For more on the U.S. “Prompt global strike” programs, see the preceding entry, “Next generation strategic weapons and the possibility of arms races to come.”

Trident missile launch photo from U.S. Navy, Vision… Presence… Power: A Program Guide to the U.S. Navy - 2000 Edition

Disarmament& Nuclear weapons--U.S.& Strategic weapons and space07 Apr 2007 11:45 am

by Andrew Lichterman

In its current budget request, the military is pushing ahead with its proposals for “prompt global strike,” a broad effort aimed at giving the United States the ability to hit targets anywhere on earth in an hour or two. In the near term, the military wants to deploy conventional warheads on Trident submarine launched ballistic missiles, taking advantage of accuracy improvements resulting from programs conducted in recent years that have received little public attention. In the current proposal, two missiles on each ballistic missile submarine would be conventionally armed. At the same time, the U.S. is exploring other technologies and weapons concepts, ranging from land-based missiles with accurate, maneuverable re-entry vehicles to hypersonic glide vehicles that could deliver a variety of weapons. Although the technologies that would be developed in the Global Strike program currently are slated to be used to deliver only conventional weapons, there is nothing, aside from current policy, to prevent them from being adapted for nuclear weapons delivery in the future, potentially resulting in significant increases in the capabilities of the U.S. nuclear arsenal. Together with initiatives to rebuild the U.S. nuclear weapons production complex and to design new warheads with the flexibility to be fitted to a variety of delivery systems, the pieces are being put in place for a renewed arms race in the 21st century, with the U.S. leading the way.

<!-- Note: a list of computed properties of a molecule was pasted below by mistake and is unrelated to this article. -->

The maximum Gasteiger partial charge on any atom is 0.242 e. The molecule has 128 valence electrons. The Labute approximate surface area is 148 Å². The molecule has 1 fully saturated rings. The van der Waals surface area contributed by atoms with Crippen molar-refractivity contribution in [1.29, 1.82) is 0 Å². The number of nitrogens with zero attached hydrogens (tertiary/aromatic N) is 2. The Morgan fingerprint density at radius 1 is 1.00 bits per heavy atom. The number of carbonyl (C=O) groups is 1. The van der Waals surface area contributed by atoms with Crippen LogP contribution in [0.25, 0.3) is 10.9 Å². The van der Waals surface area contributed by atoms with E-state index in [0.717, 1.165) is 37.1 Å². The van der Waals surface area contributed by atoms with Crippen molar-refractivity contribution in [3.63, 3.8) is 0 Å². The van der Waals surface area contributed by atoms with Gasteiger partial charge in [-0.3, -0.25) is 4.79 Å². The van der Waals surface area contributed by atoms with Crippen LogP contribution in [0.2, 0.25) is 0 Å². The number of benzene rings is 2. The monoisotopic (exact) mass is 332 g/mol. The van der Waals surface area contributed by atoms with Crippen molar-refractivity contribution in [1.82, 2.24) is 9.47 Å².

In testimony to the Senate Armed Services Committee Strategic Forces subcommittee last week, high ranking military officers and administration officials insisted that the United States absolutely must have the ability to strike targets inside any country, anywhere, anytime, in short order. Rear Admiral Stephen Johnson, Director of Navy Strategic Systems Programs noted that the budget request “frontloaded the funding,” asking for $175 million for FY2008 in order to allow the Conventional Trident to be deployed by 2010. Statement of Rear Admiral Stephen Johnson, Director of Navy Strategic Systems Programs before the Strategic Forces Subcommittee of the Senate Armed Services Committee, March 28, 2007, p.5. Johnson noted that considerable development and flight testing of technologies allowing the requisite accuracy already has been done:

“CTM [Conventional Trident] will use existing D5 missiles, MK4 reentry bodies equipped with aerodynamic controls, GPS-aided terminal guidance, and a conventional warhead. Advanced error-correcting reentry vehicles with GPS-aided Inertial Navigation Systems have been flight proven in a previous D5 test program. Total time from decision to weapons-on-target is about 1 hour. CTM technology can be rapidly developed and deployed within 24 months.” Johnson Statement, p.5